Philanthropist gives Encarta Africana to every NYC public school: $80K donation to help students understand ‘cultural history’

Every public school in New York City will receive a free CD-ROM encyclopedia of black history, thanks to a successful investor who never forgot how he made it big.

When Alphonse Fletcher Jr. was a teen-ager, he spent many nights in front of a computer his parents had given him. He went on to Harvard, then Wall Street.

On Feb. 23, he announced his gift, valued at $80,000, at a news conference at New York State Board of Education headquarters in Brooklyn.

“My own experiences with computers, forming my educational development and also the role they’ve played in my business–all of that led me to be a very strong advocate for making computers accessible,” said Fletcher.

A multimillionaire before he turned 30, he now runs his own firm, Fletcher Asset Management Inc., and is one of the country’s most prominent black investors and philanthropists.

And he’s never forgotten the computer that opened his mind 20 years ago.

Schools Chancellor Rudy Crew said the CD-ROMs will get kids excited both about reading and about using computers. But he added that the subject matter–black history–is what’s really key.

“It isn’t just reading–it’s reading and knowing your own life, knowing your own ability to make a contribution to your cultural history,” Crew said.

New York City has the largest public school system in the nation, with more than 1 million students and 1,136 elementary, middle, and high schools. More than a third of the students are black.

The CD-ROM–Microsoft Corp.’s Encarta Africana–has 3,361 entries, including 2,200 photos, audio selections, and video segments.

Among the user-friendly film clips are Martin Luther King Jr.’s “I have a dream” speech; Nelson Mandela’s release from prison in South Africa; a baseball play by Willie Mays in the 1954 World Series; Bill Robinson–Mr. Bojangles–tap-dancing on a staircase; Jesse Owens winning the 100-meter dash in the 1936 Olympics in Nazi Germany; Joe Louis’ 1938 knockout punch delivered to Max Schmeling; Louis Armstrong singing; and a mini-documentary about Africa’s earliest city, Kerma, in the Kingdom of Kush.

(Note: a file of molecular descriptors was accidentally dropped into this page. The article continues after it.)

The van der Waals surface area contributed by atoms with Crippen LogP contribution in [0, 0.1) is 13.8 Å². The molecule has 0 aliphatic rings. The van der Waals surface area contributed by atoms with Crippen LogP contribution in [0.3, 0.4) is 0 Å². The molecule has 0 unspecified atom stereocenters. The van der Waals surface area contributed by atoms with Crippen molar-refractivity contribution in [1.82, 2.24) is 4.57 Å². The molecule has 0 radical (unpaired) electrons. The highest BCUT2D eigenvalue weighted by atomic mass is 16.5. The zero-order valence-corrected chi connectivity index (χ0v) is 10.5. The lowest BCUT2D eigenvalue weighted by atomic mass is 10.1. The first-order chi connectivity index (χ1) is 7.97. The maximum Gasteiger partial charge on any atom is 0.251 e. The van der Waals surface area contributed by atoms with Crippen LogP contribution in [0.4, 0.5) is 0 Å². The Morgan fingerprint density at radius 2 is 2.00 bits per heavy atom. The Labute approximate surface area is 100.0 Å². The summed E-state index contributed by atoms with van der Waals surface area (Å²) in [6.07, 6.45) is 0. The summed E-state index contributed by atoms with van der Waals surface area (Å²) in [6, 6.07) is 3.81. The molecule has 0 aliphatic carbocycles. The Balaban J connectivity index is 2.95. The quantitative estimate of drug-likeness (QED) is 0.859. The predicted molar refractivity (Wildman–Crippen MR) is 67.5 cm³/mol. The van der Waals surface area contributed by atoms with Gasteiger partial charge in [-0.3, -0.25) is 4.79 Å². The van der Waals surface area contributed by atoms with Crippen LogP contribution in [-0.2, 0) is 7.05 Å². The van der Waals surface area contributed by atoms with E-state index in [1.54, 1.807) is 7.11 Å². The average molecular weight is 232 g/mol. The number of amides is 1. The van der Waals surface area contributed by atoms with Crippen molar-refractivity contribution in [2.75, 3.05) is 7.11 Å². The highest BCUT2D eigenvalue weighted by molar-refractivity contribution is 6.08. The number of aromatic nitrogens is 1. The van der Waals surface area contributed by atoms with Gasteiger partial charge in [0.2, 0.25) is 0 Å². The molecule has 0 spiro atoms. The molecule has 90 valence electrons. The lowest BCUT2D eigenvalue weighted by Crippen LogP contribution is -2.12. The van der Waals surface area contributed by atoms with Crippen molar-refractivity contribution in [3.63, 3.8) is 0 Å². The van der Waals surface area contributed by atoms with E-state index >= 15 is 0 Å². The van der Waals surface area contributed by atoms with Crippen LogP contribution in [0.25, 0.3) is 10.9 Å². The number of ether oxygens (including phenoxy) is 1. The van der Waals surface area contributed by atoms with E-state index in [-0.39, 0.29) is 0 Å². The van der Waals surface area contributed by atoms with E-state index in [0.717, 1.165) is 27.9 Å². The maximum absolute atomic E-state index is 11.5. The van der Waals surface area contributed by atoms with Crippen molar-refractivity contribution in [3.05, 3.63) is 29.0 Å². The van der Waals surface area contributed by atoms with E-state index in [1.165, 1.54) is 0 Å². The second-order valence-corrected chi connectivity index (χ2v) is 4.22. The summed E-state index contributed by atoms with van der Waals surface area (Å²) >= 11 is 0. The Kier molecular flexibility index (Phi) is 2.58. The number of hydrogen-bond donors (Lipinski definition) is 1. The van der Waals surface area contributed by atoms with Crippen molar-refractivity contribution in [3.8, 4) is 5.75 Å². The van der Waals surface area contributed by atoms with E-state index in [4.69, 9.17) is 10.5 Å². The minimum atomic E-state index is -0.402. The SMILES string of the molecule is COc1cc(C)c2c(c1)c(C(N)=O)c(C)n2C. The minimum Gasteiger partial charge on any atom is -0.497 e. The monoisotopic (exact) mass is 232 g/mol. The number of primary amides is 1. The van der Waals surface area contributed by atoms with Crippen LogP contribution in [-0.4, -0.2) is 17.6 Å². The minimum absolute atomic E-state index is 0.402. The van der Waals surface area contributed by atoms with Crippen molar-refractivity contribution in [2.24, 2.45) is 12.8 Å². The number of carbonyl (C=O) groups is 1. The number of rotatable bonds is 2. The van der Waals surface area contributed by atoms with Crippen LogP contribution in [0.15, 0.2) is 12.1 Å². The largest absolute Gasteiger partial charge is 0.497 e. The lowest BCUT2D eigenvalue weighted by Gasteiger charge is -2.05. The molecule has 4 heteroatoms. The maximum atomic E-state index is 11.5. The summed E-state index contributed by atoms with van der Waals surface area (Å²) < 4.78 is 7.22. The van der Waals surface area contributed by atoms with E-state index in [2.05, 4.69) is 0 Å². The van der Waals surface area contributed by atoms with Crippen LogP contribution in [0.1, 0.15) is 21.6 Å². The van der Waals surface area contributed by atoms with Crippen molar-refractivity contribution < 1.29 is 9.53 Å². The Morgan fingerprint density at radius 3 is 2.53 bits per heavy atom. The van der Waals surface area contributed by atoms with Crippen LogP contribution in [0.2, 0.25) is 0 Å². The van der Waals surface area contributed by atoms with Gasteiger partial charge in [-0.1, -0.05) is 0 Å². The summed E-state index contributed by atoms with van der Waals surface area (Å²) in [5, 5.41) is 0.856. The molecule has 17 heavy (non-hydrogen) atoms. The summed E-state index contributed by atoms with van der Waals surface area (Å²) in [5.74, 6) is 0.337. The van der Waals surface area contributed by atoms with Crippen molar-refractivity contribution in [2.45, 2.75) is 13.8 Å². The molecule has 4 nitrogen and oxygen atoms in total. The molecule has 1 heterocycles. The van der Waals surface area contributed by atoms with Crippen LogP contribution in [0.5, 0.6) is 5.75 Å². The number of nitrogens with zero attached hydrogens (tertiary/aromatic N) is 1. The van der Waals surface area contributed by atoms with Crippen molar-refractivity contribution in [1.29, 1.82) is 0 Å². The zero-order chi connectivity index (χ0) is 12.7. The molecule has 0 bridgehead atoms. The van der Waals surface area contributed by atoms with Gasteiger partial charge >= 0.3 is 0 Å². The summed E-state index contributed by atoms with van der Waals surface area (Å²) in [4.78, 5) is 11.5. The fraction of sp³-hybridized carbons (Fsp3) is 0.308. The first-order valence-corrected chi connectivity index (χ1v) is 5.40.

The encyclopedia was edited by two well-known Harvard professors of Afro-American history, Henry Louis Gates, Jr. and Kwame Anthony Appiah.

“We’ve published an encyclopedia about the whole black world, starting with Lucy, our common human ancestor in Ethiopia, going through Egypt, all the way up to the birth of rap music and hip-hop culture,” Gates said.

Only 19 percent of black households have computers, said Gates, who likened the lack of computer literacy among blacks to a form of slavery.

“(Technology is) essential to learning in the 21st century,” said Gates. “We’re so far behind in terms of basic literacy, and now we’re getting behind in terms of information literacy.”

Encarta Africana retails for $69.95. A printed version is due to be published in November.

Lesson plans for helping teachers integrate the product into the classroom are available through Microsoft’s Encarta Schoolhouse web site.

Fletcher Asset Management Inc.

Microsoft Corp.

Microsoft’s Encarta Schoolhouse


eRate agency commits $1.66 billion: First-year funding capped for schools and libraries

The Schools and Libraries Division (SLD) of the Universal Service Administrative Co., the group that administers the eRate, issued its final wave of 1998 funding commitment letters Feb. 27. The tenth and final wave brings the total dollar amount committed to schools and libraries to $1.66 billion for the program’s inaugural year.

The SLD’s announcement, which was made March 1, came on the same day President Clinton released 1998 figures showing more than half of the nation’s public school classrooms wired to the internet. With help from the eRate, Clinton said he expects all classrooms to be wired by 2000 as promised.

“Vice President Gore and I have set a goal of connecting every classroom in America to the internet by the year 2000,” the president said in a White House statement. “And thanks to new eRate discounts that help schools and libraries connect to the internet, we will reach our goal by the year 2000.”

According to the Education Department’s National Center for Education Statistics, the percentage of public school classrooms connected to the internet nearly doubled last year, from 27 percent in 1997 to 51 percent in 1998.

SLD officials estimate that as a result of the eRate, nearly 650,000 additional public school classrooms will be wired for internet access this year. That figure would increase the total percentage of U.S. public school classrooms with internet access by another 25 percent, to more than 75 percent by the end of 1999, officials said.

Those figures assume that all applicants complete their wiring projects by the deadline, which now stands at June 30. But the SLD has filed an ex parte motion with the Federal Communications Commission (FCC) asking that the deadline be moved back to Sept. 30, which would give schools the entire summer to complete their projects.